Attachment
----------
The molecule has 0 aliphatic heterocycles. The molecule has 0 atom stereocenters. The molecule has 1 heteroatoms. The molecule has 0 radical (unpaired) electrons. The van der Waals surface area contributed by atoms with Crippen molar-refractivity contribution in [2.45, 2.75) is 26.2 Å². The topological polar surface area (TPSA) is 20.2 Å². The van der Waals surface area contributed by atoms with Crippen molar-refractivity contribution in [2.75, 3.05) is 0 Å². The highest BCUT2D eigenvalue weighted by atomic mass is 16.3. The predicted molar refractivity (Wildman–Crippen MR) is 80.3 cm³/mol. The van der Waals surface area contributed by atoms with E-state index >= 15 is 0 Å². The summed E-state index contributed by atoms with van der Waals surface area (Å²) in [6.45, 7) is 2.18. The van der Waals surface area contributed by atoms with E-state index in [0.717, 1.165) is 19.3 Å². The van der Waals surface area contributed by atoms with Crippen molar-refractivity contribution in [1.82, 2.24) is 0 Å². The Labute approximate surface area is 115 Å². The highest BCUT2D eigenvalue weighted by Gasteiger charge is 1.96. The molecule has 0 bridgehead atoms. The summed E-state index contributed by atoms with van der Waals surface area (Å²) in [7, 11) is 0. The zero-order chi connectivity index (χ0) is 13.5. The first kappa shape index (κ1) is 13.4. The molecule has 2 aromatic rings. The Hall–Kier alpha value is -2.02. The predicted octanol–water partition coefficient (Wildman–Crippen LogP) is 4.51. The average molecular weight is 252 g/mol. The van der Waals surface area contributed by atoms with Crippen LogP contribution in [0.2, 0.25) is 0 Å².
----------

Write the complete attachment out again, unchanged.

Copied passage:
The molecule has 0 aliphatic heterocycles. The molecule has 0 atom stereocenters. The molecule has 1 heteroatoms. The molecule has 0 radical (unpaired) electrons. The van der Waals surface area contributed by atoms with Crippen molar-refractivity contribution in [2.45, 2.75) is 26.2 Å². The topological polar surface area (TPSA) is 20.2 Å². The van der Waals surface area contributed by atoms with Crippen molar-refractivity contribution in [2.75, 3.05) is 0 Å². The highest BCUT2D eigenvalue weighted by atomic mass is 16.3. The predicted molar refractivity (Wildman–Crippen MR) is 80.3 cm³/mol. The van der Waals surface area contributed by atoms with E-state index >= 15 is 0 Å². The summed E-state index contributed by atoms with van der Waals surface area (Å²) in [6.45, 7) is 2.18. The van der Waals surface area contributed by atoms with E-state index in [0.717, 1.165) is 19.3 Å². The van der Waals surface area contributed by atoms with Crippen molar-refractivity contribution in [1.82, 2.24) is 0 Å². The Labute approximate surface area is 115 Å². The highest BCUT2D eigenvalue weighted by Gasteiger charge is 1.96. The molecule has 0 bridgehead atoms. The summed E-state index contributed by atoms with van der Waals surface area (Å²) in [7, 11) is 0. The zero-order chi connectivity index (χ0) is 13.5. The first kappa shape index (κ1) is 13.4. The molecule has 2 aromatic rings. The Hall–Kier alpha value is -2.02. The predicted octanol–water partition coefficient (Wildman–Crippen LogP) is 4.51. The average molecular weight is 252 g/mol. The van der Waals surface area contributed by atoms with Crippen LogP contribution in [0.2, 0.25) is 0 Å².